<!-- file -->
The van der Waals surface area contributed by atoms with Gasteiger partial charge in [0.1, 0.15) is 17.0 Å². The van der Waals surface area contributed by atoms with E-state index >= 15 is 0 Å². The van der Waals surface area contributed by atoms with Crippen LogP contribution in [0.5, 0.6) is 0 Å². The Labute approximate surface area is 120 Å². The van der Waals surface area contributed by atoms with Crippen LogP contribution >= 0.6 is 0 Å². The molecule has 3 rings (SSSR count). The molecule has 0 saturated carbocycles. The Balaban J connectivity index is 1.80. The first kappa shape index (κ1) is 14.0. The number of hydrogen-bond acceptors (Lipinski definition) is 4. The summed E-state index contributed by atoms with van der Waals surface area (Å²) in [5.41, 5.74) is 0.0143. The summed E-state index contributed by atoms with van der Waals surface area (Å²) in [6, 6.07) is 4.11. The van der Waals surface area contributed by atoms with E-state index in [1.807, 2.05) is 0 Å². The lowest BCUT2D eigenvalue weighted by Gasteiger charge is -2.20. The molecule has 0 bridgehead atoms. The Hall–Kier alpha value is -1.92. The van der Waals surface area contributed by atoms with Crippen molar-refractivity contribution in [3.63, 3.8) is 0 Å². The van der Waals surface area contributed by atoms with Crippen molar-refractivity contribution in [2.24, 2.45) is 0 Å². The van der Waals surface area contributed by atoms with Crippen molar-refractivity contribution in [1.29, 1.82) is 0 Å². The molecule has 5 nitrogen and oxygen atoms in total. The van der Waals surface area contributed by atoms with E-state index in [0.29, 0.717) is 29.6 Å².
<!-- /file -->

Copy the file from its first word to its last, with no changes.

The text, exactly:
The van der Waals surface area contributed by atoms with Gasteiger partial charge in [0.1, 0.15) is 17.0 Å². The van der Waals surface area contributed by atoms with E-state index >= 15 is 0 Å². The van der Waals surface area contributed by atoms with Crippen LogP contribution in [0.5, 0.6) is 0 Å². The Labute approximate surface area is 120 Å². The van der Waals surface area contributed by atoms with Crippen LogP contribution >= 0.6 is 0 Å². The molecule has 3 rings (SSSR count). The molecule has 0 saturated carbocycles. The Balaban J connectivity index is 1.80. The first kappa shape index (κ1) is 14.0. The number of hydrogen-bond acceptors (Lipinski definition) is 4. The summed E-state index contributed by atoms with van der Waals surface area (Å²) in [5.41, 5.74) is 0.0143. The summed E-state index contributed by atoms with van der Waals surface area (Å²) in [6, 6.07) is 4.11. The van der Waals surface area contributed by atoms with E-state index in [1.807, 2.05) is 0 Å². The lowest BCUT2D eigenvalue weighted by Gasteiger charge is -2.20. The molecule has 0 bridgehead atoms. The Hall–Kier alpha value is -1.92. The van der Waals surface area contributed by atoms with Crippen molar-refractivity contribution in [3.63, 3.8) is 0 Å². The van der Waals surface area contributed by atoms with Crippen molar-refractivity contribution in [2.24, 2.45) is 0 Å². The van der Waals surface area contributed by atoms with Crippen molar-refractivity contribution in [1.29, 1.82) is 0 Å². The molecule has 5 nitrogen and oxygen atoms in total. The van der Waals surface area contributed by atoms with E-state index in [0.29, 0.717) is 29.6 Å².